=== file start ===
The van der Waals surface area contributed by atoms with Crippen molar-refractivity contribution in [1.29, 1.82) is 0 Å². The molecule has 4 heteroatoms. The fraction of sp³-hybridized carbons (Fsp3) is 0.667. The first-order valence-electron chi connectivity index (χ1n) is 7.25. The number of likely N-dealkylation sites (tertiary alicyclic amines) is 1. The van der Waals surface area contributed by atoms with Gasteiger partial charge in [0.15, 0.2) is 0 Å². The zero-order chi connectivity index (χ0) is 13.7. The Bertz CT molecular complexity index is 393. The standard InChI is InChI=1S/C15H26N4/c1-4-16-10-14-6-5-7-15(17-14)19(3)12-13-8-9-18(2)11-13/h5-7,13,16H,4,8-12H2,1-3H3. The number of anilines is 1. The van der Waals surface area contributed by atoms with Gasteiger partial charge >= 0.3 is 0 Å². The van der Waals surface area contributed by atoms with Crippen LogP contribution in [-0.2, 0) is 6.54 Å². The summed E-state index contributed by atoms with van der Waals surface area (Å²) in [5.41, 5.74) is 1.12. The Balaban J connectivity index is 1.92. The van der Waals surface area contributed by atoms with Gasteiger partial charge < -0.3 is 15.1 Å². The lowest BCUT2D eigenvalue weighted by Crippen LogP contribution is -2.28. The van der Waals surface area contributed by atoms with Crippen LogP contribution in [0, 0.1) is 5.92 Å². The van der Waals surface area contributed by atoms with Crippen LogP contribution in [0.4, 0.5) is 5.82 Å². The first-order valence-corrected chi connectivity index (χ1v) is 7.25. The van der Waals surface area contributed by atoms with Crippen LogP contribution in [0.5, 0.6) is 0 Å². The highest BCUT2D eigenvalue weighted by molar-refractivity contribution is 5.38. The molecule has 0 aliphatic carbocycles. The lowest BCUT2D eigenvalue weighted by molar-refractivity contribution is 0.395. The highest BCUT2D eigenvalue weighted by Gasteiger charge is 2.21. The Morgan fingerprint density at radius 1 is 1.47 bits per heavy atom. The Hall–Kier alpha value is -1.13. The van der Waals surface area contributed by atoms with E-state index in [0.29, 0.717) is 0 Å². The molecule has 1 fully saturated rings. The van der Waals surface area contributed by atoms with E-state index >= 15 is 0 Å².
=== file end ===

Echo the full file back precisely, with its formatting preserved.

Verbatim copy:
The van der Waals surface area contributed by atoms with Crippen molar-refractivity contribution in [1.29, 1.82) is 0 Å². The molecule has 4 heteroatoms. The fraction of sp³-hybridized carbons (Fsp3) is 0.667. The first-order valence-electron chi connectivity index (χ1n) is 7.25. The number of likely N-dealkylation sites (tertiary alicyclic amines) is 1. The van der Waals surface area contributed by atoms with Gasteiger partial charge in [0.15, 0.2) is 0 Å². The zero-order chi connectivity index (χ0) is 13.7. The Bertz CT molecular complexity index is 393. The standard InChI is InChI=1S/C15H26N4/c1-4-16-10-14-6-5-7-15(17-14)19(3)12-13-8-9-18(2)11-13/h5-7,13,16H,4,8-12H2,1-3H3. The number of anilines is 1. The van der Waals surface area contributed by atoms with Gasteiger partial charge >= 0.3 is 0 Å². The van der Waals surface area contributed by atoms with Crippen LogP contribution in [-0.2, 0) is 6.54 Å². The summed E-state index contributed by atoms with van der Waals surface area (Å²) in [5.41, 5.74) is 1.12. The Balaban J connectivity index is 1.92. The van der Waals surface area contributed by atoms with Gasteiger partial charge < -0.3 is 15.1 Å². The lowest BCUT2D eigenvalue weighted by Crippen LogP contribution is -2.28. The van der Waals surface area contributed by atoms with Crippen LogP contribution in [0, 0.1) is 5.92 Å². The van der Waals surface area contributed by atoms with Crippen LogP contribution in [0.4, 0.5) is 5.82 Å². The first-order valence-corrected chi connectivity index (χ1v) is 7.25. The van der Waals surface area contributed by atoms with Crippen LogP contribution in [0.5, 0.6) is 0 Å². The highest BCUT2D eigenvalue weighted by molar-refractivity contribution is 5.38. The molecule has 0 aliphatic carbocycles. The lowest BCUT2D eigenvalue weighted by molar-refractivity contribution is 0.395. The highest BCUT2D eigenvalue weighted by Gasteiger charge is 2.21. The Morgan fingerprint density at radius 1 is 1.47 bits per heavy atom. The Hall–Kier alpha value is -1.13. The van der Waals surface area contributed by atoms with E-state index in [0.29, 0.717) is 0 Å². The molecule has 1 fully saturated rings. The van der Waals surface area contributed by atoms with E-state index >= 15 is 0 Å².